After years of trying, it looks like SCI-Arc is finally going to own its building in Downtown LA’s Arts District. According to the school the project should close escrow before this May. According to blogdowntown, the school will pay $23.1 million for the 100,000-square-foot building and its surrounding 4.75 acre lot. The deal had been held up because of property owner Meruelo Maddux’s continuing bankruptcy, but the company just settled with its debtor, Legendary Investors Group, which has pledged to honor the deal. “We don’t want to be renters anymore. SCI-Arc is absolutely committed to downtown,” SCI-Arc director Eric Owen Moss told AN when recently discussing the project. Interesting facts about the building: The quarter-mile-long Santa Fe Train Depot was converted into the school’s campus in 2000. Built in 1907, the depot was designed by Harrison Albright. At 1,250 feet long, if it were upended, it would be as tall as the Empire State Building.
Could this be the future of architectural photography? The LA Times this weekend published a wonderful virtual tour of Ray Kappe’s own house on a heavily wooded lot in the Palisades. Thanks to huge glass walls, skylights, clerestories, floating interior planes and cantilevered wooden decks, trellises and platforms, the house appears to float over its sloping site.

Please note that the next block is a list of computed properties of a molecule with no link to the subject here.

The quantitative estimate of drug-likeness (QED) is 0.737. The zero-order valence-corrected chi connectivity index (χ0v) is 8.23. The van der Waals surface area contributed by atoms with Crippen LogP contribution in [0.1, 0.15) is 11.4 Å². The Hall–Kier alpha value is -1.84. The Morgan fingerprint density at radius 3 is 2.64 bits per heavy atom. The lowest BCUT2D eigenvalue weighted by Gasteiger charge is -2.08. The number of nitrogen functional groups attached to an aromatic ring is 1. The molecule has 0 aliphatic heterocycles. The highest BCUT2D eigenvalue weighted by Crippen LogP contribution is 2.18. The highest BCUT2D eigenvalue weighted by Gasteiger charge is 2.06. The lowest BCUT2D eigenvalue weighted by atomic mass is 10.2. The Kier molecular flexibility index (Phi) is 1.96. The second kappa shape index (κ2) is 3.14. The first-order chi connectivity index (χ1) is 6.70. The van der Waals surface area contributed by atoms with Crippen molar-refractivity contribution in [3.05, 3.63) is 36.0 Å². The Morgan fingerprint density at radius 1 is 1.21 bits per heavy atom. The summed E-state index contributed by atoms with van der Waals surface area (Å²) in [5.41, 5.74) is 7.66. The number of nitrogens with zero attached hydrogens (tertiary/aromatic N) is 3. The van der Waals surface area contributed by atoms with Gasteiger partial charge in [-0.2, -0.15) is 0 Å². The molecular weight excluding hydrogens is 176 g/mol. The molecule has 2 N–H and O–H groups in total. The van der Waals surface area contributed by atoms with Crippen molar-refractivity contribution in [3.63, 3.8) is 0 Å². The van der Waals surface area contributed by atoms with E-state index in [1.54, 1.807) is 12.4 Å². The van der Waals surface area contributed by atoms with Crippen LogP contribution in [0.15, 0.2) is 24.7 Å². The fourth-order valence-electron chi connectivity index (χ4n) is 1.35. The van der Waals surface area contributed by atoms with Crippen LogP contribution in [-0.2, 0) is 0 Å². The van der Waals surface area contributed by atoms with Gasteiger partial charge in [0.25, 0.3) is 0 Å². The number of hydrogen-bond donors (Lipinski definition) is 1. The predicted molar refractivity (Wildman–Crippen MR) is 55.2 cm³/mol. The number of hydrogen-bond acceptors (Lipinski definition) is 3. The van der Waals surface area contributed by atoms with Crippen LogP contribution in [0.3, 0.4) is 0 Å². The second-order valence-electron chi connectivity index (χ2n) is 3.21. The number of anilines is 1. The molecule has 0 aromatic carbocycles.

It’s truly one of the most spectacular houses ever built. And the tours of its facade, main room, kitchen, and deck do it more justice than any two dimensional pictures could. Now if only Kappe could get more props himself. When is he gonna win a Pritzker already?
Now THIS is what we call a hotel. On March 4 interior designer Tracy Beckmann and furniture maker Ryan Trowbridge will open the Hotel Lautner: their painstaking renovation of John Lautner’s Desert Hot Springs (CA) Motel, originally built in 1947, and still one of Lautner’s masterpieces. We stumbled upon the renovation this weekend on a trip to Palm Springs and bring you the details.
We’ve learned that after 25 years at it’s helm, Peter Noever has announced plans to step down as head of Vienna’s MAK (Museum of Applied Arts). Here in LA, Noever opened the MAK Center for Art and Architecture at the Schindler House in West Hollywood and also added the Fitzpatrick-Leland House in the Hollywood Hills to the MAK’s stable.